Onerous voting requirements to prevent certain groups from voting: Check.
Targeting minority groups for police arrests and searches: Check.
Restrictions on Medicaid and other aids to the poor: Check.

Finally, there are the efforts by the upper .1% to eliminate our freedoms:

Bribery of the President, bribery of Congress and bribery of university employed mainstream economists to widen the gap between the rich and the rest: Check and double check.

I’m outraged. But, maybe I’m just one of those bleeding-heart liberals one reads about. I suspect the right-wing Commentary thinks so, as they give the other side of the argument.

According to their article, everything is just peachy-keen in our little dictatorship.

Sure, Let Freedom Ring. But, Who Stole Our Bell

Rodger Malcolm Mitchell
Monetary Sovereignty


Nine Steps to Prosperity:
1. Eliminate FICA (Click here)
2. Medicare — parts A, B & D — for everyone
3. Send every American citizen an annual check for $5,000 or give every state $5,000 per capita (Click here)
4. Long-term nursing care for everyone
5. Free education (including post-grad) for everyone. Click here
6. Salary for attending school (Click here)
7. Eliminate corporate taxes
8. Increase the standard income tax deduction annually
9. Increase federal spending on the myriad initiatives that benefit America’s 99%

10 Steps to Economic Misery: (Click here:)
1. Maintain or increase the FICA tax..
2. Spread the myth Social Security, Medicare and the U.S. government are insolvent.
3. Cut federal employment in the military, post office, other federal agencies.
4. Broaden the income tax base so more lower income people will pay.
5. Cut financial assistance to the states.
6. Spread the myth federal taxes pay for federal spending.
7. Allow banks to trade for their own accounts; save them when their investments go sour.
8. Never prosecute any banker for criminal activity.
9. Nominate arch conservatives to the Supreme Court.
10. Reduce the federal deficit and debt

No nation can tax itself into prosperity, nor grow without money growth. Monetary Sovereignty: Cutting federal deficits to grow the economy is like applying leeches to cure anemia.
Two key equations in economics:
1. Federal Deficits – Net Imports = Net Private Savings
2. Gross Domestic Product = Federal Spending + Private Investment and Consumption – Net Imports


7 thoughts on “–Sure, Let Freedom Ring. But, Who Stole Our Bell?

  1. “NSA is secretly building the world’s fastest and most powerful computer.”

    I’m no expert on computers, but just a few weeks ago I was reading some interesting articles about quantum computing, and came across this company


    At the time I thought, wouldn’t it be great if we could harness this type of technology to help solve the issues the world will be facing(naive I know), then I saw they were working with fortune 500 companies and governments. And with these latest reports of surveillance, it becomes clear that this will be a tool to be used for that type of work,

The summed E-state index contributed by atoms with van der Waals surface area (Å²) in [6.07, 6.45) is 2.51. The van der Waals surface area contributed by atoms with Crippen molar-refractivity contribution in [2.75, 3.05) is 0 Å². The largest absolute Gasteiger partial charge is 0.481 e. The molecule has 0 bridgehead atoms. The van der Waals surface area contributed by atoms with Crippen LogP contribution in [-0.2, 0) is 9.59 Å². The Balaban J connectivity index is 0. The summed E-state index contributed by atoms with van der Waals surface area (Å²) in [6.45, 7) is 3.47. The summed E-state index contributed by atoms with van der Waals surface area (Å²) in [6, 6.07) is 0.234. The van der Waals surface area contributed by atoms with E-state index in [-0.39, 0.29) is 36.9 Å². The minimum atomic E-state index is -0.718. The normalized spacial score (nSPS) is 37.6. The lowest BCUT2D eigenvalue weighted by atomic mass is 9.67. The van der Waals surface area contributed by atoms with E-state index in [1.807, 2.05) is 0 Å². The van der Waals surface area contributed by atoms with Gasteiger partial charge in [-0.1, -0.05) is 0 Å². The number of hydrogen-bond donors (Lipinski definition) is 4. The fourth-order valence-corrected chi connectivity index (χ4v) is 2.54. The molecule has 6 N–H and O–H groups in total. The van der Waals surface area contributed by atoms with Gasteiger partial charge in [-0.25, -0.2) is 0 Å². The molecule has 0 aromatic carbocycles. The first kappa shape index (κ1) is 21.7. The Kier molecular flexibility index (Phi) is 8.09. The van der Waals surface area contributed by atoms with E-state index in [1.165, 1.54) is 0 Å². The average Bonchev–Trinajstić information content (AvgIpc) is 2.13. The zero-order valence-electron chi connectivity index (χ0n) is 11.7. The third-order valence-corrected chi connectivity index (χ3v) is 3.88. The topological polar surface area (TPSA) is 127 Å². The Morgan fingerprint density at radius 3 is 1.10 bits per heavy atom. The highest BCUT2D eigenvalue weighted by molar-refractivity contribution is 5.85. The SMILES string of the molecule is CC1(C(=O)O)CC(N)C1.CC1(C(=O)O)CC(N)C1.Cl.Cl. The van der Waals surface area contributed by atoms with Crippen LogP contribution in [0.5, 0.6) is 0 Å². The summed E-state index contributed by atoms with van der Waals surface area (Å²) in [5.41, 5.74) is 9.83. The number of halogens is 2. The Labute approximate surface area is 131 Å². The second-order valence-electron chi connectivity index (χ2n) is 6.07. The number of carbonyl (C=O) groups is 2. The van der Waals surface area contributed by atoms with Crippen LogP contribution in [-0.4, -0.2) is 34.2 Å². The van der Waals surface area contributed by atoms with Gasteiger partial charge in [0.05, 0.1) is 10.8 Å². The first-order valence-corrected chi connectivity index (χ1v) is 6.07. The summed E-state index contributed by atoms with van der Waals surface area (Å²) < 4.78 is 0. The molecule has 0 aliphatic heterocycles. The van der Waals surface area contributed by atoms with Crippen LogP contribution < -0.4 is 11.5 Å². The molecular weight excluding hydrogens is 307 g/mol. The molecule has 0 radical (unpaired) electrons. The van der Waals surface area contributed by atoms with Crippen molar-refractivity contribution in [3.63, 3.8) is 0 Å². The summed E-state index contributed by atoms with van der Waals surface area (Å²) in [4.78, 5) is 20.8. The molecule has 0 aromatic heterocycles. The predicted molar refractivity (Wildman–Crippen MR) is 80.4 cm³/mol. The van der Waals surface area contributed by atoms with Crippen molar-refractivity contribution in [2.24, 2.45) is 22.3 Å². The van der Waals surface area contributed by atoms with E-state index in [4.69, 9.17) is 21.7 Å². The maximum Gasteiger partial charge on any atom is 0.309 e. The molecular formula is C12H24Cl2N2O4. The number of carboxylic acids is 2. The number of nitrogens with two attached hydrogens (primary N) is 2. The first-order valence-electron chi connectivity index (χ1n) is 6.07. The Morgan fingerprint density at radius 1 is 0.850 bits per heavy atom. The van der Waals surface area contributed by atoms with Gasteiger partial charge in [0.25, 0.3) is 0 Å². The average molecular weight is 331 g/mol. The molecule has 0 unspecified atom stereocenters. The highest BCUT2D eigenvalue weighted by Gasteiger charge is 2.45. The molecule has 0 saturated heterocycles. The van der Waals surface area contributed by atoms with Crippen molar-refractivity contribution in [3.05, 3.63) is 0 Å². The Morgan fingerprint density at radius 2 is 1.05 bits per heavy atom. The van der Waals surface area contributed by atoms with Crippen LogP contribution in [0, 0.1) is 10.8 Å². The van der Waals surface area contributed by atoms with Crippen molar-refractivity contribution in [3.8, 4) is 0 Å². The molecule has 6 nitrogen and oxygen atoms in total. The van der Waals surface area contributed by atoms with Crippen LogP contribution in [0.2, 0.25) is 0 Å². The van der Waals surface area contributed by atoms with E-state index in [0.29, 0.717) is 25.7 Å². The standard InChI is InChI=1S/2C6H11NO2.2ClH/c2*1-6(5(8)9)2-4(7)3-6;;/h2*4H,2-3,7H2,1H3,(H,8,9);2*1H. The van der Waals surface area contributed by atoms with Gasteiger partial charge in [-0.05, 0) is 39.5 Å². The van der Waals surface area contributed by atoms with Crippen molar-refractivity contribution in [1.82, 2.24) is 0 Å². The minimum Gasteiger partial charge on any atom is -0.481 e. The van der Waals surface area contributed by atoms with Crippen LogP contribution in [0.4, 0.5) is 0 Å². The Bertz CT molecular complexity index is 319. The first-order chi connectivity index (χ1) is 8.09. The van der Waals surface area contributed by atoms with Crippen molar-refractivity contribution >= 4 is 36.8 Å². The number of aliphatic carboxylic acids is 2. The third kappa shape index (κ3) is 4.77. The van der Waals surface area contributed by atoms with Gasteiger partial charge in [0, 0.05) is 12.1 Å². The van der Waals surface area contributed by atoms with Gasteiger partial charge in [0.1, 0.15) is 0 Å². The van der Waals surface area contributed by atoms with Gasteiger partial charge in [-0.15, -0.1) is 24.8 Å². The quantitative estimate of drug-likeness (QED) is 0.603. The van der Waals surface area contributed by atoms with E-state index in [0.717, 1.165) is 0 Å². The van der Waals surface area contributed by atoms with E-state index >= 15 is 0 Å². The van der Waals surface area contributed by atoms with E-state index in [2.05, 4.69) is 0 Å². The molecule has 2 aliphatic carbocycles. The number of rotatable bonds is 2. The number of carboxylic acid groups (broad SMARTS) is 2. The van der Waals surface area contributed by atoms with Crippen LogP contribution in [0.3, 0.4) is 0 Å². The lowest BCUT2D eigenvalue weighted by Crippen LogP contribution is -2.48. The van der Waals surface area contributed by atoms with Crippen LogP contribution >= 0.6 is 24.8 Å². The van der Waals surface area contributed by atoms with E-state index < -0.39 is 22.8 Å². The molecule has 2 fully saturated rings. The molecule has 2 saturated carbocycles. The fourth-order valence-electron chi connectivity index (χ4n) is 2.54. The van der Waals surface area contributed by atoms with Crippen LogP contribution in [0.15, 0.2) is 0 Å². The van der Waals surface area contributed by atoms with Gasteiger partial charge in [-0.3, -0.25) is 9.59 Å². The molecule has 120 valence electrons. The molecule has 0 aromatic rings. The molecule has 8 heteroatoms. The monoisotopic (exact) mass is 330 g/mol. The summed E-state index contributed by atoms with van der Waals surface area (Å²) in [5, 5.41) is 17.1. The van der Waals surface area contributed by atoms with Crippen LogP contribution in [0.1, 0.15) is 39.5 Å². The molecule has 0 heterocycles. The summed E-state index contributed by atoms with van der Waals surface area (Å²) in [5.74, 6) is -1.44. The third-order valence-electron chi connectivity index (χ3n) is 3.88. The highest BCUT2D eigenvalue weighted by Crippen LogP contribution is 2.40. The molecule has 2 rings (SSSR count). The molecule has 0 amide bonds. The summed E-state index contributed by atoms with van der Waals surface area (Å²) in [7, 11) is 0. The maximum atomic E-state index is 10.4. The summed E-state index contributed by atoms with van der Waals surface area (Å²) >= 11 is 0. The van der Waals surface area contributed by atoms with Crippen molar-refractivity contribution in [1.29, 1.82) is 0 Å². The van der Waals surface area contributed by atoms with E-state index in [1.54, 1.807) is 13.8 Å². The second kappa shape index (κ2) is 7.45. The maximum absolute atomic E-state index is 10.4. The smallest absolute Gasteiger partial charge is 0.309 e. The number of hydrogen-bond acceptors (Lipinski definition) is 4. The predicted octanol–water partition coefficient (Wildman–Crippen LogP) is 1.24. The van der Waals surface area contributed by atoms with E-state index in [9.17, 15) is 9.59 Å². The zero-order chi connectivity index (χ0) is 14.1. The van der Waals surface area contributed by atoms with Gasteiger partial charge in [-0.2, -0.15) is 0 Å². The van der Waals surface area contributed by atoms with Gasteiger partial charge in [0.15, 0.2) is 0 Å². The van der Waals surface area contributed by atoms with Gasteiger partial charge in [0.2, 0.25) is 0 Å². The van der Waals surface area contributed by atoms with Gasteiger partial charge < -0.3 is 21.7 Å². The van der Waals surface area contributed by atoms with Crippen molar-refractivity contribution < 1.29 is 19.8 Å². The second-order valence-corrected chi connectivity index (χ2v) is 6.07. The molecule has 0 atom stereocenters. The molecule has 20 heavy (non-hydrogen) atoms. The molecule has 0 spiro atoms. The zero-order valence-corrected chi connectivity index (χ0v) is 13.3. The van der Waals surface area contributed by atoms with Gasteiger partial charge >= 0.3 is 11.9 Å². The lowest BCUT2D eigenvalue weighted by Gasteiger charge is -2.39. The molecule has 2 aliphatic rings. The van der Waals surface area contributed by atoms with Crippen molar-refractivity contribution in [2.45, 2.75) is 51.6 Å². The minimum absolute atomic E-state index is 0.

It’s depressing, we waste precious time and resources pandering to paranoid governments and rent seeking companies, long before the people will see any benefit.


  2. I’m outraged too, but not a fellow Chicagoan. Eric Posner teaches law at the Univ of Chicago. He’s in debate with the ACLU today in the NYT sold in this homepage blurb as:

    “Is the N.S.A. Threat Real? In Room for Debate: Jameel Jaffer of the A.C.L.U. writes that this surveillance harms democracy. Eric Posner of the University of Chicago says this is just how government works.” http://www.nytimes.com/roomfordebate/2013/06/09/is-the-nsa-surveillance-threat-real-or-imagined/

    After reading his debate argument, words fail me.


    1. Our government used supposedly private census data to round up Japanese Americans and ship them off to concentration camps. Who next? Muslims?

      Arresting people on “suspicion of . . . ” is all too common, and what better way to justify “suspicion of . . . ” than document to whom people have spoken?

      Just last week, Sen. Mark Kirk (R, IL) wanted to round up all members of a local street gang. I’m not sure how he would identify them, but presumably it would include knowledge of with whom they associated.

      Rounding up people based on associations is a well-traveled road for governments.


  3. South Carolina Republican Sen. Lindsey Graham:

    “In World War II, the mentality of the public was that our whole way of life was at risk, we’re all in. We censored the mail. When you wrote a letter overseas, it got censored. When a letter was written back from the battlefield to home, they looked at what was in the letter to make sure they were not tipping off the enemy,” Graham, a member of the Senate Armed Services Committee, told reporters on Capitol Hill. “If I thought censoring the mail was necessary, I would suggest it, but I don’t think it is.”

    Tomorrow, he may think it’s necessary to read and censor your (not his) mail. But don’t worry. It’s to protect you.

    And later, he may want to arrest you on suspicion of having having phoned someone who has criticized the government or has desecrated the flag or has read the wrong newspaper.

    But it only would be to . . . uh . . . protect America. And who’s a better judge of that than Lindsey Graham?

    And then there’s Benjamin Franklin, who said:

    They who can give up essential liberty to obtain a little temporary safety, deserve neither liberty nor safety.

    Maybe it’s just me, but I have more respect for Benjamin Franklin than for Lindsey Graham.

    How about you?


  4. Edward Snowden: hero or traitor?

    If he’s a hero, then I live in an Orwellian police state.

    If he’s a traitor, then my government only wants to protect me.

    I guess I’ll call him a traitor.

    ~ Mr. Average American


    1. From Commentary (http://www.commentarymagazine.com/2013/06/11/edward-snowdens-parallel-universe/)

      What makes our system of government work is that decisions are taken collectively and even those who disagree carry out directives unless they are illegal or unethical—which is not the case, based on the evidence so far presented, with the programs Snowden has ill-advisedly revealed.

      “decisions are taken collectively” (unless, of course, the decisions are kept secret, in which case “collectively” has no meaning.)

      “even those who disagree carry out directives” (The “I was just following orders” defense, most famously used by Nazi death camp guards.)

      “unless they are illegal or unethical—which is not the case” (Right. Nothing unethical about spying on Americans, which is why the government tried to hide it, and is so outraged that the public has learned about it.)

      Gotta love living in an Orwellian police state.